Detecting these T cells may lead to diagnostics to better detect heart disease—and disease severity—through a blood sample. The knowledge also brings researchers closer to developing a vaccine that dampens this dangerous immune cell activity to prevent atherosclerosis.
- Nature Cardiovascular Research
- Japan Society for the Promotion of Science Overseas research fellowship, Uehara Memorial Foundation, NIH/National Institutes of Health
Two recent discoveries co-led by scientists at Cedars-Sinai may help lead to new ways to treat patients with Allan-Herndon-Dudley syndrome (AHDS), a brain development disorder that causes severe intellectual disability and problems with movement.
James Bibb, Ph.D., and colleagues have described a novel preclinical drug that could have the potential to combat depression, brain injury and diseases that impair cognition. The drug, which notably is brain-permeable, acts to inhibit the kinase enzyme Cdk5.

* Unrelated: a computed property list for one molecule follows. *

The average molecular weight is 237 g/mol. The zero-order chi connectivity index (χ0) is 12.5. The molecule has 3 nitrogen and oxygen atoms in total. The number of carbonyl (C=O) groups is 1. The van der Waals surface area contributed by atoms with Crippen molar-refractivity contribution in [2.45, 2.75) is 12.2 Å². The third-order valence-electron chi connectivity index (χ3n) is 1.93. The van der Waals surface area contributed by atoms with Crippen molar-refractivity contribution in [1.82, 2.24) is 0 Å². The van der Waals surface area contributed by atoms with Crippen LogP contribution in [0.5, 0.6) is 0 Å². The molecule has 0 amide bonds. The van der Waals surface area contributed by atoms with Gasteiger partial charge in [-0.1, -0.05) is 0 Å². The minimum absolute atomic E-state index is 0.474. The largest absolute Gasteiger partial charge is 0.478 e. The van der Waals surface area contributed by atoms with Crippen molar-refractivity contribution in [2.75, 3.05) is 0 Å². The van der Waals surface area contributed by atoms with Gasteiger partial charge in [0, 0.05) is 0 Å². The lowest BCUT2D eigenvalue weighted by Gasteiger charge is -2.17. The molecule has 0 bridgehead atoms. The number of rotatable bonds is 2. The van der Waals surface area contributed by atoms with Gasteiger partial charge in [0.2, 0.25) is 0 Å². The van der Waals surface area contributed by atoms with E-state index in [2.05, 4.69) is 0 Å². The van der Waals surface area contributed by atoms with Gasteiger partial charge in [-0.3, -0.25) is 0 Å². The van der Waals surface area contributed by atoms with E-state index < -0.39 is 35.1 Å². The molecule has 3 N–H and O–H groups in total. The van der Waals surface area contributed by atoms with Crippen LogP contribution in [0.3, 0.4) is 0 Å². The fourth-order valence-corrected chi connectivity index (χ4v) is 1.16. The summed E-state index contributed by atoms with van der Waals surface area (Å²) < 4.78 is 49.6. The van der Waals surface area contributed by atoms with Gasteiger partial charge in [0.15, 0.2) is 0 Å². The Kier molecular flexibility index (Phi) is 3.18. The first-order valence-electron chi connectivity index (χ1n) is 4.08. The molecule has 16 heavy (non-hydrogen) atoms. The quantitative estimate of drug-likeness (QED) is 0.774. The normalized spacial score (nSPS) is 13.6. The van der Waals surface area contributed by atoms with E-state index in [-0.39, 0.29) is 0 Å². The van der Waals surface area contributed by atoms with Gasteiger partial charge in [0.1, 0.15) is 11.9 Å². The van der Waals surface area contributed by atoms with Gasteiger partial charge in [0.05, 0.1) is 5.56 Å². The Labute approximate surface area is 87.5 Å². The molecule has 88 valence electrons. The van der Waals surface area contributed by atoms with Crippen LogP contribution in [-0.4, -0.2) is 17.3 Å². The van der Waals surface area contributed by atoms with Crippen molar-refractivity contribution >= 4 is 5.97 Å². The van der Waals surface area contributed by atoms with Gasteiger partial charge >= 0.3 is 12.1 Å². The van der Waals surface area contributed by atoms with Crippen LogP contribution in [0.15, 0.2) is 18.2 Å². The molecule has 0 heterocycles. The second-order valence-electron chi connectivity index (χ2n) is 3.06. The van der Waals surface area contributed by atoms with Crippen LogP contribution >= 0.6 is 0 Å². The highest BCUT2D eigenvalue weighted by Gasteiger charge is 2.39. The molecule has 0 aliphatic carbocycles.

- Frontiers in Pharmacology
- NIH/National Institutes of Health, NIH/National Institutes of Health, NIH/National Institutes of Health, NIH/National Institutes of Health
Press registration is open for the Ecological Society of America’s Annual Meeting, August 14-19, at the Montréal Convention Centre. Program highlights include sessions on zoonoses and the agricultural matrix, nature-based design in urban landscapes, cross-boundary fire ecology, tree species migration and more.
Scientists from St. Jude Children’s Research Hospital uncovered how one type of T cell creates two genetically identical, but functionally different, daughter cells.
- Molecular Cell
- NIH/National Cancer Institute, NIH/National Institute of Allergy and Infectious Diseases, NIH/National Institute of Allergy and Infectious Diseases, NIH/National Institute of Allergy and Infectious Diseases, American Lebanese Syrian Associated Charities
About The Study: This study of 401 patient safety reports examined whether there is bias in how events are reported based on the race and ethnicity, gender or faculty rank of the physician who is the subject of the event report.
- JAMA Network Open